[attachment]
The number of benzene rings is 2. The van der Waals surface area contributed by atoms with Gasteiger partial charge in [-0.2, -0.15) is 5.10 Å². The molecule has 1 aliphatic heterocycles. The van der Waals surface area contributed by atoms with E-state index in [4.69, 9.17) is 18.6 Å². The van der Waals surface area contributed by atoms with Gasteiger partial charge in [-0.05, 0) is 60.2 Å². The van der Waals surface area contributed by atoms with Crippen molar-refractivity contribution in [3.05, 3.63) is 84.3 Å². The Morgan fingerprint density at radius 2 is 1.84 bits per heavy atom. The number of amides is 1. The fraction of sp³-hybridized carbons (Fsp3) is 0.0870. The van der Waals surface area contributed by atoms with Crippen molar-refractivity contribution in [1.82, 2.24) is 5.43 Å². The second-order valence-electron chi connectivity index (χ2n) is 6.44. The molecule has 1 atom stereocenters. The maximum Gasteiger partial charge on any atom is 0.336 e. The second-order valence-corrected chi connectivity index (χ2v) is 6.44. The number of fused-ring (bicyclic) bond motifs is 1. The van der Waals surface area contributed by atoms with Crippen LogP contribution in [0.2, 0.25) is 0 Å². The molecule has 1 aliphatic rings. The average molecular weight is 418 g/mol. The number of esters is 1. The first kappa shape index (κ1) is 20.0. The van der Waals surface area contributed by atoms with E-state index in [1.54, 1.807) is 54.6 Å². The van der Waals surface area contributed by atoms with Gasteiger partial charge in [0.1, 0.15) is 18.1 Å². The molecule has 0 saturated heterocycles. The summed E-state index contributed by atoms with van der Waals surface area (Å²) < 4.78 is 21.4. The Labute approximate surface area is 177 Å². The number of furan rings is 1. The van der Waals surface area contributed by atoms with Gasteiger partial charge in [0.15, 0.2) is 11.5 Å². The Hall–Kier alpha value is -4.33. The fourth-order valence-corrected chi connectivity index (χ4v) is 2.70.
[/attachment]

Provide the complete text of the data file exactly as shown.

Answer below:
The number of benzene rings is 2. The van der Waals surface area contributed by atoms with Gasteiger partial charge in [-0.2, -0.15) is 5.10 Å². The molecule has 1 aliphatic heterocycles. The van der Waals surface area contributed by atoms with E-state index in [4.69, 9.17) is 18.6 Å². The van der Waals surface area contributed by atoms with Gasteiger partial charge in [-0.05, 0) is 60.2 Å². The van der Waals surface area contributed by atoms with Crippen molar-refractivity contribution in [3.05, 3.63) is 84.3 Å². The Morgan fingerprint density at radius 2 is 1.84 bits per heavy atom. The number of amides is 1. The fraction of sp³-hybridized carbons (Fsp3) is 0.0870. The van der Waals surface area contributed by atoms with Crippen molar-refractivity contribution in [1.82, 2.24) is 5.43 Å². The second-order valence-electron chi connectivity index (χ2n) is 6.44. The molecule has 1 atom stereocenters. The maximum Gasteiger partial charge on any atom is 0.336 e. The second-order valence-corrected chi connectivity index (χ2v) is 6.44. The number of fused-ring (bicyclic) bond motifs is 1. The van der Waals surface area contributed by atoms with Crippen LogP contribution in [0.2, 0.25) is 0 Å². The molecule has 1 aliphatic rings. The average molecular weight is 418 g/mol. The number of esters is 1. The first kappa shape index (κ1) is 20.0. The van der Waals surface area contributed by atoms with E-state index in [1.54, 1.807) is 54.6 Å². The van der Waals surface area contributed by atoms with Gasteiger partial charge in [0.1, 0.15) is 18.1 Å². The molecule has 0 saturated heterocycles. The summed E-state index contributed by atoms with van der Waals surface area (Å²) < 4.78 is 21.4. The Labute approximate surface area is 177 Å². The number of furan rings is 1. The van der Waals surface area contributed by atoms with Gasteiger partial charge in [0.15, 0.2) is 11.5 Å². The Hall–Kier alpha value is -4.33. The fourth-order valence-corrected chi connectivity index (χ4v) is 2.70.